4. Salt and Light, Habitat for Humanity, could be helpful with collection.

      5. If there way a way to sort and pull things for Y in August sale, is also possible.

    3. What are some best practices for event coordination?

      1. Breakdown of varying roles to pull this off.

      2. In general, need to coordinate volunteer and staff schedules for the workload.

      3. Have to set up a defined schedule for each dorm, how often you’ll be there. 24 lobbies they would have to collect from (couple times a day). If you fall behind, what’s the contingencies?

      4. Tuesday - Monday and Tuesday following Move-Out Saturday. Heavy time period, make sure you have volunteers.

      5. Takes a very detail-oriented person to manage this and schedule it out for attack.

    4. What are some best practices for volunteer coordination?

      1. Each volunteer is doing it for a different reason:

        1. Some love it, some they have to do community service, different levels of commitment, one person will not show up. Be aware of these motivations. Everyone’s physical capabilities, developmentally challenged (has to have certain tasks). Shift may never go the way you want it to. Be flexible at all times, have Plan B and Plan C at all time.

    5. What were some of your biggest obstacles with this event? Things to watch out for?

      1. It’s not all usable items. Despite all of your communication efforts, it will happen. Maybe 1/6 or 1/5 of things will be unusable.

    6. We will have to rely on the help of volunteers, but students will have their finals during this time, and be moving out. We want to strengthen town and gown relations through this program. Any suggestions for local groups/organizations who would be good to reach out to who you think would have an interest in volunteering?

      1. F&S ideas so far:

        1. Faith in Place

        2. Champaign County Environmental Stewards

      2. YMCA’s suggestions

        1. Rotary Clubs often do volunteer work

        2. Chambana Moms (not really volunteer base, but they could advertise the need for volunteers)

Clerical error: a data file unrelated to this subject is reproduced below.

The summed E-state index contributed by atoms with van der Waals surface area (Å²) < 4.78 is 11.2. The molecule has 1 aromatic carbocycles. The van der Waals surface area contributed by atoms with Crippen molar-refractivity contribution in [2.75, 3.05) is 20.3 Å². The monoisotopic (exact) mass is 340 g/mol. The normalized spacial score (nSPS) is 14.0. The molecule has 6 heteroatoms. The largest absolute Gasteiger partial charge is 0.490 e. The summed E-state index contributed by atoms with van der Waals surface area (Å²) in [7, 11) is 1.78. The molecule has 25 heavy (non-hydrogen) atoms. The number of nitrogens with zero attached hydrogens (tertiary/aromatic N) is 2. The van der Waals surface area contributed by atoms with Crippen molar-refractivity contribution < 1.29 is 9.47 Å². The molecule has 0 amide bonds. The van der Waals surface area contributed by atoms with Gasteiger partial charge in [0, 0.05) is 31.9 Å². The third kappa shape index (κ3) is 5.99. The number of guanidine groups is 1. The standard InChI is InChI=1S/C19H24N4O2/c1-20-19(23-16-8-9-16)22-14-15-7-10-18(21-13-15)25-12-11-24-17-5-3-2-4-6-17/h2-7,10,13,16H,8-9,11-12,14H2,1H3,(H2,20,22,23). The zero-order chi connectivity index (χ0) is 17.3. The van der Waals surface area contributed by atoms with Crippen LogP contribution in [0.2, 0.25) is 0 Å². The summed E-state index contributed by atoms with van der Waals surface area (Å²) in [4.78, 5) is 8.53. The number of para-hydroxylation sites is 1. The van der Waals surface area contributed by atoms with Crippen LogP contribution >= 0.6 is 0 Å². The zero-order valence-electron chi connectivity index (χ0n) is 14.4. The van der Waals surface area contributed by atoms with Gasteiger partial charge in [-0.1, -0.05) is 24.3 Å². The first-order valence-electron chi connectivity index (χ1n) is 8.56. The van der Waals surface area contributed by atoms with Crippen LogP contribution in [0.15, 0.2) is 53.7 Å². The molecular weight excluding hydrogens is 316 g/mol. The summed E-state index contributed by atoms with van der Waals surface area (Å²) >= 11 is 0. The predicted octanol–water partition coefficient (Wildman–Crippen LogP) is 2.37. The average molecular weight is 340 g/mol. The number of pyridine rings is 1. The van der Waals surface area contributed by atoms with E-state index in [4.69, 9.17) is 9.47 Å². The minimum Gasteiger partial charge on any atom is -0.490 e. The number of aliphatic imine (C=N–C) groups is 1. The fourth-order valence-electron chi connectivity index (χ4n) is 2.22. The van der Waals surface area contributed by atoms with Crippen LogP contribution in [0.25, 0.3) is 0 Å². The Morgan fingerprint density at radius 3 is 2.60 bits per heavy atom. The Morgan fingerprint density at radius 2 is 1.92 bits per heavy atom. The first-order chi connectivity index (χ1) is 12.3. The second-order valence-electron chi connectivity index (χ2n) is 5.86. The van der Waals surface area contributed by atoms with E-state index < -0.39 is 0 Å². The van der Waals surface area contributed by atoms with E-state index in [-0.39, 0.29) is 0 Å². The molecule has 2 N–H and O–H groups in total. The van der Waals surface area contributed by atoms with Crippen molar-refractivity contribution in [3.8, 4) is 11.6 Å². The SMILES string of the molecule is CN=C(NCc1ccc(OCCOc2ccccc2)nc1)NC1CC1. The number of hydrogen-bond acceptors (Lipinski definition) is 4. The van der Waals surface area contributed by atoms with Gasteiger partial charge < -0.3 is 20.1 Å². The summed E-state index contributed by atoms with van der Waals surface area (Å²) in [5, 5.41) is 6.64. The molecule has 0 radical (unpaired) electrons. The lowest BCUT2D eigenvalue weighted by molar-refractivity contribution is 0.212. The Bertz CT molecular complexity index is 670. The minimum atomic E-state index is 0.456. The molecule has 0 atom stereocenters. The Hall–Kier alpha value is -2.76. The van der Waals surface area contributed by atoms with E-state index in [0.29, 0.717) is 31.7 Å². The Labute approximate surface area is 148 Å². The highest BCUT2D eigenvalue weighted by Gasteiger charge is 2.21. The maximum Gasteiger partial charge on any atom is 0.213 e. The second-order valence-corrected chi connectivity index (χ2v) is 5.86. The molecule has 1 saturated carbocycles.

3. Will ask staff for more suggestions

    7. There was another YMCA member who helped with Dump and Run, Kasey Umland? Would she be good to reach out to? Would I be able to get her contact information?

      1. Director of Womens Resource Center.

      2. Was associate dir of the YMCA. Some years she supervised Dump and Run, some she ran it. Played a key role. Started in 2012.


    Daphne will meet with Kasey Umland 1/24/23.

  13. F&S Zero Waste Coordinator succeeding as primary coordinator for Dump and Run

    Associated Project(s): 

    Daphne Hulse and Morgan White met on 1/9/23 to discuss the history of UIUC-University YMCA Dump and Run events. Daphne will succeed as the primary coordinator for these future events. Daphne will meet with Marc Alexander (YMCA's Dir of Development and Membership), one of the previous UIUC Dump and Run coordinators, on 1/19/23 to discuss best practices for event coordination.

  14. Scope Change and Extension request approved

    From: Student Sustainability Committee 
    Sent: Tuesday, September 20, 2022 2:31 PM
    To: White, Morgan
    Cc:; Varney, Peter W 
    Subject: Re: Extension request for Dump and Run


    Hi All,


    This Scope Change was approved! Sorry for the late response!


    Please let us know if any additional information is needed on our end!